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UPDATE: Boise Brothers Craft Their Own Blueprint for Better Bike Protection on Eighth Street

Proposal comes in the wake of two protests on busy thoroughfare

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Editor's Note

Correction:

In our story "No Parking Any Time, News, Nov. 8-14," we wrote, "As of press time, calls to CCDC for comment have not been returned," inadvertently implying CCDC had not returned calls to Boise Weekly instead of to the Anderson brothers. However, CCDC not only returned calls, but a CCDC official confirmed that the agency had fully communicated with one of the brothers prior to our story. We apologize for any inconvenience our error may have caused."

On any given weekday, parked cars line Eighth Street in downtown Boise, leaving a narrow path for one-way traffic. While there is a bike lane, it is frequently blocked by parked delivery trucks, which is why a score of people stood along Eighth Street this past summer, forming a human chain to bar delivery trucks, taxis and other motorists from parking in the bike lane.

"It's about making sure that when bike facilities are created, they are protected ... and not being used for other reasons," said Tucker Anderson, one of the organizers of the demonstration. "It's not a war on cars but a war on bad behaviors."

Tucker is an architect, his brother Clancy is a produce broker. Both use bikes to commute and advocate a protected bike lane along Eighth Street. They even created "Eighth Street Protected Bike Lane," a blueprint for improving cycling infrastructure on Eighth Street.

Unlike most Boise streets, which are owned and managed by the Ada County Highway District, two downtown blocks of Eighth Street are owned by the Capital City Development Corporation. In early 2019, CCDC will turn them over to the city. The Anderson brothers' blueprint mapped out what Eighth Street could look like, including temporary parking lanes and removable "flex posts," a CCDC requirement. Under the plan, Eighth Street between Main and Idaho streets would have several five-minute parking stalls opposite the bike lane. The contra-flow bike lane would be protected by bollards spaced out to account for Capital City Public Market stalls and walkways. The brothers sent their blueprint to CCDC in early July and have yet to hear back.

A concrete island proposed by the city and approved by ACHD is currently under construction on Capitol Boulevard in front of Boise City Hall, and could be a model for improving bike infrastructure on Eighth Street. The island, the cost of which is expected to reach $91,000, would be a physical barrier between motorists and cyclists there, but the Andersons said it will only confuse riders and drivers.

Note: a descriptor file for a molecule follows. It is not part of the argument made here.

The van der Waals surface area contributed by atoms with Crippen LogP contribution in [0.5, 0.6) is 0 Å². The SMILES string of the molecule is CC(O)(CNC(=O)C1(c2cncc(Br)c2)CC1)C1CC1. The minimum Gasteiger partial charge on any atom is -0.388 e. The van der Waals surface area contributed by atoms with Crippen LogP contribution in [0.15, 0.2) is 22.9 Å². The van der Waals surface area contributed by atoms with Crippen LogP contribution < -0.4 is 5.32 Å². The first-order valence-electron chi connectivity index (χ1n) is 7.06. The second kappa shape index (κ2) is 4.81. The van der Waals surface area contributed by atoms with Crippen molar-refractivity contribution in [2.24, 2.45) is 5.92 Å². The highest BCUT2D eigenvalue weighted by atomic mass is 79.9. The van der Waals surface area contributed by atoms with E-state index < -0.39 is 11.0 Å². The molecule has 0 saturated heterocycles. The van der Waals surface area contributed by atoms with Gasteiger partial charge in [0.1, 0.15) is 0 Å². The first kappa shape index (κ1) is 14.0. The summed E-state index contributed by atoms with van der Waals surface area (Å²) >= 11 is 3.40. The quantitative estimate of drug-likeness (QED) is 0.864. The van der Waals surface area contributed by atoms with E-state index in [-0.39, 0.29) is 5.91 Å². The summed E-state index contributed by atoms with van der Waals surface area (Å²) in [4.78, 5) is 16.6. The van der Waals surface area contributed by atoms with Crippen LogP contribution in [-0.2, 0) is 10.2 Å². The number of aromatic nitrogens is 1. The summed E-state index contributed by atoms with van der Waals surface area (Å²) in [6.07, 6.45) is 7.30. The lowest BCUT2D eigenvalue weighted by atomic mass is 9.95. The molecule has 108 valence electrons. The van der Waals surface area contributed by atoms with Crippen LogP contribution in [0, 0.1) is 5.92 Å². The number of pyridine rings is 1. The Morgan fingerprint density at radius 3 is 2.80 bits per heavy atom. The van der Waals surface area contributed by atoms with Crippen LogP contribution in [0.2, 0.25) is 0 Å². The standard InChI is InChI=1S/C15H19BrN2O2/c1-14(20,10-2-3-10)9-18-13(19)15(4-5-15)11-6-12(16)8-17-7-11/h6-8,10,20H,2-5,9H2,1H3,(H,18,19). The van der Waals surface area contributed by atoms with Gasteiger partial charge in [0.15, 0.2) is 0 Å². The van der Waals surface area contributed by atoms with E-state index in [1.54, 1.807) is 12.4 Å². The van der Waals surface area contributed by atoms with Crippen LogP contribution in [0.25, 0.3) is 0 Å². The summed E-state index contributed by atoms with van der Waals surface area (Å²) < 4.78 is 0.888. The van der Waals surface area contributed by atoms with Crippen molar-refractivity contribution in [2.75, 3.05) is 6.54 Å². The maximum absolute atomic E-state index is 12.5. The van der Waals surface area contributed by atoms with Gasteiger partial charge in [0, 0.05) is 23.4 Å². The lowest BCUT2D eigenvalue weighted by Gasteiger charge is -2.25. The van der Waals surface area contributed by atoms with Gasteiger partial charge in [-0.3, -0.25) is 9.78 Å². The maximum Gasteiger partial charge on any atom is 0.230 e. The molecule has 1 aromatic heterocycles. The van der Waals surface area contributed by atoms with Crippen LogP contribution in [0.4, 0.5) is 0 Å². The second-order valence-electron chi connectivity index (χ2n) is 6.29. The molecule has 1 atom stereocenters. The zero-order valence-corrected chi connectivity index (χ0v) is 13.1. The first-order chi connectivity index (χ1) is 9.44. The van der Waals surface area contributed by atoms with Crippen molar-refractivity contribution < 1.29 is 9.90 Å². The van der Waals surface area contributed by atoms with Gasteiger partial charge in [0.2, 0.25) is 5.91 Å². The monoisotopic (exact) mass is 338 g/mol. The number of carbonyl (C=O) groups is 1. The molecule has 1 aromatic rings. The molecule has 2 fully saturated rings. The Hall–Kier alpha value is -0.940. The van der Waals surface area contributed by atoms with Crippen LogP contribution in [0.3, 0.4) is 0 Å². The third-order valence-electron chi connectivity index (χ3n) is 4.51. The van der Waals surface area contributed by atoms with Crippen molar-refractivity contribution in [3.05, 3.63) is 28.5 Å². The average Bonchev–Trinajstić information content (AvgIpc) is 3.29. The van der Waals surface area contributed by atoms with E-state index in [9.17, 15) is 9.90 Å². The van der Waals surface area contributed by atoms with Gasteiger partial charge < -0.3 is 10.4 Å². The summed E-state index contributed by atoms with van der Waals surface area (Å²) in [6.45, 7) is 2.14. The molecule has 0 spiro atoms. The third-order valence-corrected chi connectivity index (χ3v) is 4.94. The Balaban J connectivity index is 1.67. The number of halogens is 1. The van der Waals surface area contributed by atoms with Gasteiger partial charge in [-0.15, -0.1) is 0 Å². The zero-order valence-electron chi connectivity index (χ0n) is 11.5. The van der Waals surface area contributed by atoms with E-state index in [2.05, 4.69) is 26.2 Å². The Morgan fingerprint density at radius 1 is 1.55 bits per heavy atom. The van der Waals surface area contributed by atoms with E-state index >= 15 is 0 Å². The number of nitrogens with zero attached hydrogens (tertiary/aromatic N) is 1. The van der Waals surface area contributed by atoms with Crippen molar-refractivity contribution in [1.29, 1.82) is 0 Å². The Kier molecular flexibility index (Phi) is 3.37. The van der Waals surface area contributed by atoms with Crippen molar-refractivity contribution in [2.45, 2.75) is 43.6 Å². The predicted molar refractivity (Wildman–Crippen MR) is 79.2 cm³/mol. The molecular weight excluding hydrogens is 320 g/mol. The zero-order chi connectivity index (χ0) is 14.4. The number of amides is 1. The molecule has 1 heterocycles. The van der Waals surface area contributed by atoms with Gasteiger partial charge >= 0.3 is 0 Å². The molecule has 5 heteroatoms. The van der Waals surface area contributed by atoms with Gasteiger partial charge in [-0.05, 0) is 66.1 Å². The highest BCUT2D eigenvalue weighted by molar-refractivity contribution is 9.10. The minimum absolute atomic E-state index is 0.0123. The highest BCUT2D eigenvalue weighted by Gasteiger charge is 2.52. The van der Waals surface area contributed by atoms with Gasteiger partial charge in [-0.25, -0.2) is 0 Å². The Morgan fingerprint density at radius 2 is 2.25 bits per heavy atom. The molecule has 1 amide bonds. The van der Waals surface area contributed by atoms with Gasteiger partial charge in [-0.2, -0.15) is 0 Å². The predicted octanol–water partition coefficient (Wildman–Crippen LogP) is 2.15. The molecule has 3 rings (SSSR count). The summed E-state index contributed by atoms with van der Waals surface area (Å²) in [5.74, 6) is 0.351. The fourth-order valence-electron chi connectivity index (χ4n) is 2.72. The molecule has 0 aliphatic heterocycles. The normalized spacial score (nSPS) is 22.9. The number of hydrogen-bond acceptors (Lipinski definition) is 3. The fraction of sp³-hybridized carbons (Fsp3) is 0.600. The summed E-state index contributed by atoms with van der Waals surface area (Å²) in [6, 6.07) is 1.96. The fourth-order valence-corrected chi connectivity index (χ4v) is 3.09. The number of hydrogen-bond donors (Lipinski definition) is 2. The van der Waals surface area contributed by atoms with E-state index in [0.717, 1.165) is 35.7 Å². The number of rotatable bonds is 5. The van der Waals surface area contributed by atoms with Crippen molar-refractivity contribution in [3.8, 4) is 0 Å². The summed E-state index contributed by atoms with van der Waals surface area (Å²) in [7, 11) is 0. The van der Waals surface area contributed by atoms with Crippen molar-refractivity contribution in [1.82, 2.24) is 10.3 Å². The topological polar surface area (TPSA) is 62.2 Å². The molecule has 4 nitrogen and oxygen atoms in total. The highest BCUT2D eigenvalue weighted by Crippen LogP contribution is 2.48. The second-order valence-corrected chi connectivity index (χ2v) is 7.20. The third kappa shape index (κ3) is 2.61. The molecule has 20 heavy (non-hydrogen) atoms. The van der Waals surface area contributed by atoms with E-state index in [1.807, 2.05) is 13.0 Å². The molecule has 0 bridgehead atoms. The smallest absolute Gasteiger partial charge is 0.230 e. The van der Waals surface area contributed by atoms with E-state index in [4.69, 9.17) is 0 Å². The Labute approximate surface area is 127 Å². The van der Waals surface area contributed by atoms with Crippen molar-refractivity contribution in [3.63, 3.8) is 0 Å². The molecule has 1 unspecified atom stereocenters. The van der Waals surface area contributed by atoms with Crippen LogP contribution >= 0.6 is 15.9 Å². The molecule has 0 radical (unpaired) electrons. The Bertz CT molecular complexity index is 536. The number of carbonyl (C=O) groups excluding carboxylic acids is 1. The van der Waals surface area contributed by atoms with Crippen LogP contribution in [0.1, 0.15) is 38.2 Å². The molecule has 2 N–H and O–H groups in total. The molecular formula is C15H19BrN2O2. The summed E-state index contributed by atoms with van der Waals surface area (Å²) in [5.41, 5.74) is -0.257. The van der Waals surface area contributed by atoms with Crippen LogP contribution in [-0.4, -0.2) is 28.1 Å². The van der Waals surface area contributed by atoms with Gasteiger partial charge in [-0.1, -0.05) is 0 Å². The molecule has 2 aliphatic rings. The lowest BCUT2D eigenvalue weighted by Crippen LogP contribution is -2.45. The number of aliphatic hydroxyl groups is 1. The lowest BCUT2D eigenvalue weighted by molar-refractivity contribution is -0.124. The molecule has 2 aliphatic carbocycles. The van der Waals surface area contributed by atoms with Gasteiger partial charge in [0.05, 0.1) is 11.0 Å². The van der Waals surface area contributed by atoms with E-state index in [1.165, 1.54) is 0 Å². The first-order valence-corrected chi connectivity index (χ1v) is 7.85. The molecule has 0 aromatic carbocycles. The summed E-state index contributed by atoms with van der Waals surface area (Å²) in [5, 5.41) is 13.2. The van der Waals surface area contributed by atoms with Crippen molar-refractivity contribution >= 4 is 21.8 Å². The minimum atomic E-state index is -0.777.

"It's just more of a concept," said Tucker. "As for the costs [of our plan], there's paint, which is negatable because most of the paint is already there. This is just a guess, and it's probably high, but even if you install the [flex posts] for $300 apiece, it's not that much. And then there's some signage, and we're showing a couple of these five-minute stalls."

The Andersons said they aren't planning any more demonstrations, and believe they have made their point. Instead, the brothers plan to keep trying to contact CCDC and the city. As of press time, [the Anderson's] calls to CCDC for comment have not been returned. (please see note at the top of this story for a correction).

Although officials haven't responded, the public has given input. Lisa Brady, president and events coordinator of the Treasure Valley Cycling Alliance, said the reaction has been positive because people are confused by the current road design.

"The thing that has come out both times we've been down there on that lane was that people didn't understand [it] was actually a bike lane or a fire lane, which shows me that when we put green, red, yellow or white [paint], that we have an assumed understanding of what that actually means in the department," said Brady.

Dave Fotsch, the director of Boise GreenBike, said he would like to see more protected bike lanes and see the number of cars downtown reduced. More riders, he said, would mean safer streets and increased visits to downtown businesses and restaurants.

"I know that the majority of the riders of our bike share program are the interested but concerned riders, so they're not the ones that are going [to go] out there and ride in traffic," Fotsch said.

Despite these concerns, City of Boise Spokesman Mike Journee said the busy downtown street is a "model of mixed use."

"Bike friendliness, pedestrian friendliness and, yes, vehicles too," Journee said. "We understand the broad range of challenges in a mixed-use environment, but at the end of the day, we have no immediate plans to change Eighth Street ... In fact, if we could duplicate the environment of Eighth Street [in] other locations, that would be great."

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